Chapter Eight

Deepdale hesitated before turning toward the boy. ‘What happened, lad?’ Levi paused to gather his thoughts, his mind still reeling following their capture.

‘Poppy and me we — ’ his breath caught in his throat. ‘Poppy?’

Deepdale heard Levi pull away and shuffle across the floor.

‘Poppy?’ repeated Levi more urgently. Then something moved to the ranger’s left.

‘I’m here.’ The voice was Poppy’s, but her tone was wooden and lifeless.

‘You okay?’ began Levi, dragging himself over the packed earth floor toward his sister. ‘Did they hurt you?’

‘Not much, but I’m sure they will sooner or later. We’ve lost, Levi. We failed them.’

Levi hung his head in the dark. This time he could not argue with her, though he truly wished that he could.

Despite the pain that wracked Deepdale’s own body, he dug his heels into the floor and pushed himself upright. The wall behind him was cool and damp. ‘Nobody’s lost while we’re still drawin’ breath.’ he said. ‘Come here, the both of you. Huddle together, keep warm.’ He felt Poppy snuggle up to his side. She turned to him.

‘Even you have to admit that things don’t look too good,’ she said.

The sound of voices reached them from nearby. The exchange was brief, then footsteps receded into the distance.

‘They’ve looked better,’ said Deepdale after a pause. ‘Aye, we’re in enemy hands and trussed up like game birds but …’ his voice trailed off. He had run out of answers.

The three sat in silence for several moments.

‘Where’s Nipper and Lapblud?’ asked Levi eventually.

Deepdale sighed. ‘I don’t know,’ he said. He explained the events leading up to their rout on the hilltop. ‘There were too many, we scattered. I got caught afore I reached the bottom. Dunno about the others. Hope they escaped but …’

Poppy sat up beside him. ‘So they could still be out there. There’s a chance they — ’

Suddenly the three started as someone whisked back the door curtain allowing flickering torchlight to flood the small room. A figure stepped inside and held the torch high. It was Rasse. The jug the children had seen him with earlier remained in his other hand and the polecat now swayed drunkenly. He took a step closer to Levi and snarled down at him.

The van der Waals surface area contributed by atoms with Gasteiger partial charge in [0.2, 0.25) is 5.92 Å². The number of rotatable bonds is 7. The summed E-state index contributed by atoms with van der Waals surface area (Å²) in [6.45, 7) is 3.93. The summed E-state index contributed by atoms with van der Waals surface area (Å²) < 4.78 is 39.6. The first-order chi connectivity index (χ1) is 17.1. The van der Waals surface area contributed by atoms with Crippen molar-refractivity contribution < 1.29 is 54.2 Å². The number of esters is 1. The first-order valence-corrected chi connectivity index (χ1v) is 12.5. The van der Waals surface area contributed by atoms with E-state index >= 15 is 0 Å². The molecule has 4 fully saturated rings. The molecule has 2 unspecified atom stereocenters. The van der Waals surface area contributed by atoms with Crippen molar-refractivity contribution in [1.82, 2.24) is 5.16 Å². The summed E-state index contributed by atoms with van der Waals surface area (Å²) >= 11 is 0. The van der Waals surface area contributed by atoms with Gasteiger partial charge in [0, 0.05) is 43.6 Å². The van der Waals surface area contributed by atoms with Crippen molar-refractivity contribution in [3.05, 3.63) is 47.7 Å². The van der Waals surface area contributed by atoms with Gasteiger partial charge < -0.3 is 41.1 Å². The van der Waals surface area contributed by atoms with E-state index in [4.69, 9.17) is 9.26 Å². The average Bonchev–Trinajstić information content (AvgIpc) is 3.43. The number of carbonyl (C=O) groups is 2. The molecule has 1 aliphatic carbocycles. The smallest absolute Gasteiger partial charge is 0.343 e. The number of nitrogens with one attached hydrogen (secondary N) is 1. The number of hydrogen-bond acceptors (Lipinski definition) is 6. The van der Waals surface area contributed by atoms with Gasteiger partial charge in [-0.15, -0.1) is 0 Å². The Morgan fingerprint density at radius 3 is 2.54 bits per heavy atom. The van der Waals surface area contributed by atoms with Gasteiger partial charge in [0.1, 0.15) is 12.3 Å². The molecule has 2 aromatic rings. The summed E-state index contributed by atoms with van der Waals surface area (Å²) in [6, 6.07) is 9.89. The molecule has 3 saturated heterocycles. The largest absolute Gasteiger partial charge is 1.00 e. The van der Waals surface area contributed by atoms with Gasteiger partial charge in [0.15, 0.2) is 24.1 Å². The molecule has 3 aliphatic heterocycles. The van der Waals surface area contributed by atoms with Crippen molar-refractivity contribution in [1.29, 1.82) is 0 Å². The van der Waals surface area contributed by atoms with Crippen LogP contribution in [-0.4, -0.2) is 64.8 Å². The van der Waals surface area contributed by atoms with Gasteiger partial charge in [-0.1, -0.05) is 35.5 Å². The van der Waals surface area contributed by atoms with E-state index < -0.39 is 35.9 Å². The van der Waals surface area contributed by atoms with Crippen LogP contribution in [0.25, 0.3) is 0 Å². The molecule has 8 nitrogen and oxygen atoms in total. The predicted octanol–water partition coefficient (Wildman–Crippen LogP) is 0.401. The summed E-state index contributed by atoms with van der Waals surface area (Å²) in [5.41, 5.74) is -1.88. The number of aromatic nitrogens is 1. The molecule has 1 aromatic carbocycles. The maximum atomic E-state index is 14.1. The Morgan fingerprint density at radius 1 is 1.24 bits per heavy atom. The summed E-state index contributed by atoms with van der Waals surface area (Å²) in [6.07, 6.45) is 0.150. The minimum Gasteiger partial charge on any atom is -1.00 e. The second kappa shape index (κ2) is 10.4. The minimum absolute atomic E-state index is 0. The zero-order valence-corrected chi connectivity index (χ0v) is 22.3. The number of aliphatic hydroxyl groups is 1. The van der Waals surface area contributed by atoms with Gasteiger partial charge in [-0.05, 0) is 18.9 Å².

‘Not so cocksure now, are we?’ he said, his words thick with drink.

Levi pushed himself back to the wall, ignoring the pain in his arms. He had somehow known he would meet Rasse again, but he had hoped that when that time came the terms would be more favourable. He eyed the hilt of Rasse’s sword, just visible above the polecat’s shoulder and swallowed drily. After all they had been through was this to be how it would end? Tethered and slain in cold blood in a dirty outhouse.

Rasse snarled again and aimed a kick at Levi’s leg. At this Deepdale sprang forward as far as his bound body would allow and growled at the polecat his lips drawn back from his sharp, white incisors. Rasse recoiled quickly, dropping the torch to the floor. Then, recovering his wits and realising he was in no danger, he kicked wildly at the fox but lost balance and fell backward, his paws flailing. He would have hit the ground, too, but someone darted quickly into the doorway and two dark paws grabbed him around the middle.

Beyond the polecat, Levi saw the fur kilt and leather breastplate of a mink warrior. The mink pushed Rasse upright and wrestled him inside, the Peregrine feather in the warrior’s cap just tipping the door lintel.

‘Denbrok and Rankwolf,’ growled Deepdale. ‘The scurviest scumbags in Caellfyon.’

Sable Denbrok took a couple of steps into the hut and levelled a claw at Deepdale.

‘Ach, insult me now, filth, for tomorrow in our fires you beg for death.’ The mink turned and eyed Levi and Poppy over the guttering torchlight. He sneered, aiming the claw at each in turn. ‘Ah yes, and you outlanders will also beg, as the flames sear your hairless, pastry white flesh.’

He stamped on Rasse’s torch, extinguishing it, then pushed the Polecat ahead of him before he too stepped outside.

‘I said they would want to hurt us,’ said Poppy, breaking the silence that had descended in the hut.

‘Look on the bright side, at least we have a little light now,’ said Levi nodding toward the open doorway. Outside, the mist remained above the clearing partially cloaking the trees beyond.

‘You okay, kids?’ said Deepdale. ‘Did the swines hurt you out there?’